Introduction: Installing Threaded Inserts in to Plywood
Threaded inserts are a great way to be able to secure something to a wood base.
The problem is, the manufacturer specifically states that installing these inserts in to plywood is not recommended. Since plywood is layers of thin wood glued together, it does not have the same strength as solid wood. But if you have a plywood base, what can you do?
This instructable will show you how to install a threaded insert in to plywood but still have the strength of solid wood. Also note, that this is being done on a piece of scrap plywood for testing purposes only. I have an upcoming project where I expect to be installing about 15 or so of these inserts. The base wood is plywood, so I wanted to see if there was a way to get the strength of solid wood while still being able to use the more cost effective plywood.
Again, this is strictly for testing purposes and I am not sure if this is even the best solution for my\your needs. I'm looking forward to any comments that may improve on this.
Step 1: Drill and Install Insert in to Your Plywood Base.
I decided to test installing one of these inserts in to my plywood base. You can skip this step if you know you want to install the insert in to solid wood
A. Drill the appropriate hole for the insert you will be using.
B. Install the threaded insert
C. Test if insert is straight. Install a screw or bolt and see if it straight.
D. Test if screw and insert work to secure your item.
So it looks like this will work, but I'm concerned about long term. Over time, the device I secure with this insert may vibrate it loose and cause other issue. So let's see about getting the insert in to solid wood.
Step 2: Cut Out a Piece of Solid Wood
I cut a 2" piece from a 1"x2" piece of pine. For some reason I didn't take pictures of tracing the piece of wood around the space I wanted to install the insert, but the original hole is directly in the middle of the piece of wood. I chose to put tape around it so I could more easily see the border as I am routering it out.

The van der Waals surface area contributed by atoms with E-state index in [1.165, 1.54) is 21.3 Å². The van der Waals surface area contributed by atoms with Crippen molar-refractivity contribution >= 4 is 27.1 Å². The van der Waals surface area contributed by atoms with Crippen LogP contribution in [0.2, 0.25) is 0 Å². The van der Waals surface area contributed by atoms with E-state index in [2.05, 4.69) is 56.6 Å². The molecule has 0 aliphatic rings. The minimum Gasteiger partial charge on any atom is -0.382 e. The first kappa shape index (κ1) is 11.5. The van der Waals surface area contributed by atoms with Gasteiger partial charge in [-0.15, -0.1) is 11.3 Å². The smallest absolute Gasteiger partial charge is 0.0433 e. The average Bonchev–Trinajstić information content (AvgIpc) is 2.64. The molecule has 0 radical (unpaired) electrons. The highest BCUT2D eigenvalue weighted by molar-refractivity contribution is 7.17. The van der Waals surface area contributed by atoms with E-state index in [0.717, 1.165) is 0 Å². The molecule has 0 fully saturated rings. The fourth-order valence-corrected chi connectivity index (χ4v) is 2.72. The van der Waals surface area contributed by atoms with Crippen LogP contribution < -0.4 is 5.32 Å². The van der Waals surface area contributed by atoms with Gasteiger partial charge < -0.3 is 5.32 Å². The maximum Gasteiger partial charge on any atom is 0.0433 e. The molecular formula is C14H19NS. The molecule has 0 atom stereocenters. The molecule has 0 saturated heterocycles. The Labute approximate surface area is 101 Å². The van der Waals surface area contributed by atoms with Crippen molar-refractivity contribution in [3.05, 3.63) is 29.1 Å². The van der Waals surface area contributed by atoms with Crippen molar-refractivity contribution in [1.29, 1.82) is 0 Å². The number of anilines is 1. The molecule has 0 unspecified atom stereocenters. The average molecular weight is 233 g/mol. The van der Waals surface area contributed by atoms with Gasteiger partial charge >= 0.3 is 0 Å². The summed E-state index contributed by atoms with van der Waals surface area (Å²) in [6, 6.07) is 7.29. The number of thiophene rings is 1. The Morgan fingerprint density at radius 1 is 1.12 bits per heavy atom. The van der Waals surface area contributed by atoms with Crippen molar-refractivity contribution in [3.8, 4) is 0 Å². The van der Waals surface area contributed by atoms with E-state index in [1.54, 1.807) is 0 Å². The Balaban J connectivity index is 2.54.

Step 3: Router Out a Spot for the Wood.
Router out a spot big enogh to fit the piece of wood. Keep checking that the wood fits in to the routered space and that the depth is OK. If the solid wood is a little higher than the plywood, that is OK, it can be sanded down.
Step 4: Glue in to Place
Glue the solid wood in to the routered hole and let dry. Once you put the solid wood in, use some glue to help fill the gaps. Ultimately you will probably want to use actual wood filler to get a better look.
If you do plan on filling the gaps with wood filler and sanding everything smooth, do that now. You won't want to do it once to installed the threaded insert I will be painting the future project, so I would do that after sanding everything smooth.
Step 5: Drill Hole in to Solid Wood
Drill the correct size hole for your insert in to the solid wood and install the insert. You now have a threaded insert installed in to solid wood, but supporting your plywood base.
Step 6: Comparison
This last image is just a comparison of the threaded insert being installed in to the plywood and in to the solid wood.
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